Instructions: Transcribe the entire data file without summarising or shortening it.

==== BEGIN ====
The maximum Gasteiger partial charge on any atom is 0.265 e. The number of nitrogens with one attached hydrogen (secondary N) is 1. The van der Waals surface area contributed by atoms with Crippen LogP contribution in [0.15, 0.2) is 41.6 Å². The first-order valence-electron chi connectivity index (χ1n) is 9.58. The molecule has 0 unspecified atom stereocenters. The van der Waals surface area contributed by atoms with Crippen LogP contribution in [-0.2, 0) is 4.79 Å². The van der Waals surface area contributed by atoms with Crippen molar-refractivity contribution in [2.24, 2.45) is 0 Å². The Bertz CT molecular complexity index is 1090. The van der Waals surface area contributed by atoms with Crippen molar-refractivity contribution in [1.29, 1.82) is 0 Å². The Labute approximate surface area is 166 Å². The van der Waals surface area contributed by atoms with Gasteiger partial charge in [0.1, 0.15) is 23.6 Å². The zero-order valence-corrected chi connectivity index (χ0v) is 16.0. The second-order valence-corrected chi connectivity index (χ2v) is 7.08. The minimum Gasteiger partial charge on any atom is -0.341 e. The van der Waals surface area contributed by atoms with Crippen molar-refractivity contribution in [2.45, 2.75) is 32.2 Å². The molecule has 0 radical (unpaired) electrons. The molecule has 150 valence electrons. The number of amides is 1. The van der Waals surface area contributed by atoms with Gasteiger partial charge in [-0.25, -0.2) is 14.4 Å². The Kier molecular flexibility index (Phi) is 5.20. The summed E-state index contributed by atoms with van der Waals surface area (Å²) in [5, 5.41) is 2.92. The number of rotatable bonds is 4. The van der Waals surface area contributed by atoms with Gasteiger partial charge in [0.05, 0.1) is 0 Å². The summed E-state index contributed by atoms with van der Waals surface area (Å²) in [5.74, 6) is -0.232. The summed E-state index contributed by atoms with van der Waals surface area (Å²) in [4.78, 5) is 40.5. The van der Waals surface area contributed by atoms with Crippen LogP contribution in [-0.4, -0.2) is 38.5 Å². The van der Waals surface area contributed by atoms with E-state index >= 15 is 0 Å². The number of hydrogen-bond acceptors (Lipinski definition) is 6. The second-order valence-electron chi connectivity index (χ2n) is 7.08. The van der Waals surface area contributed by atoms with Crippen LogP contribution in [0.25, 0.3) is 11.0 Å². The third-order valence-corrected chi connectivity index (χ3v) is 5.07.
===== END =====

The maximum Gasteiger partial charge on any atom is 0.265 e. The number of nitrogens with one attached hydrogen (secondary N) is 1. The van der Waals surface area contributed by atoms with Crippen LogP contribution in [0.15, 0.2) is 41.6 Å². The first-order valence-electron chi connectivity index (χ1n) is 9.58. The molecule has 0 unspecified atom stereocenters. The van der Waals surface area contributed by atoms with Crippen LogP contribution in [-0.2, 0) is 4.79 Å². The van der Waals surface area contributed by atoms with Crippen molar-refractivity contribution in [2.24, 2.45) is 0 Å². The Bertz CT molecular complexity index is 1090. The van der Waals surface area contributed by atoms with Crippen molar-refractivity contribution in [1.29, 1.82) is 0 Å². The Labute approximate surface area is 166 Å². The van der Waals surface area contributed by atoms with Gasteiger partial charge in [0.1, 0.15) is 23.6 Å². The zero-order valence-corrected chi connectivity index (χ0v) is 16.0. The second-order valence-corrected chi connectivity index (χ2v) is 7.08. The minimum Gasteiger partial charge on any atom is -0.341 e. The van der Waals surface area contributed by atoms with Crippen molar-refractivity contribution in [2.45, 2.75) is 32.2 Å². The molecule has 0 radical (unpaired) electrons. The molecule has 150 valence electrons. The number of amides is 1. The van der Waals surface area contributed by atoms with Gasteiger partial charge in [-0.25, -0.2) is 14.4 Å². The Kier molecular flexibility index (Phi) is 5.20. The summed E-state index contributed by atoms with van der Waals surface area (Å²) in [5, 5.41) is 2.92. The number of rotatable bonds is 4. The van der Waals surface area contributed by atoms with Gasteiger partial charge in [0.05, 0.1) is 0 Å². The summed E-state index contributed by atoms with van der Waals surface area (Å²) in [5.74, 6) is -0.232. The summed E-state index contributed by atoms with van der Waals surface area (Å²) in [4.78, 5) is 40.5. The van der Waals surface area contributed by atoms with Crippen LogP contribution in [-0.4, -0.2) is 38.5 Å². The van der Waals surface area contributed by atoms with E-state index >= 15 is 0 Å². The number of hydrogen-bond acceptors (Lipinski definition) is 6. The second-order valence-electron chi connectivity index (χ2n) is 7.08. The van der Waals surface area contributed by atoms with Crippen LogP contribution in [0.25, 0.3) is 11.0 Å². The third-order valence-corrected chi connectivity index (χ3v) is 5.07.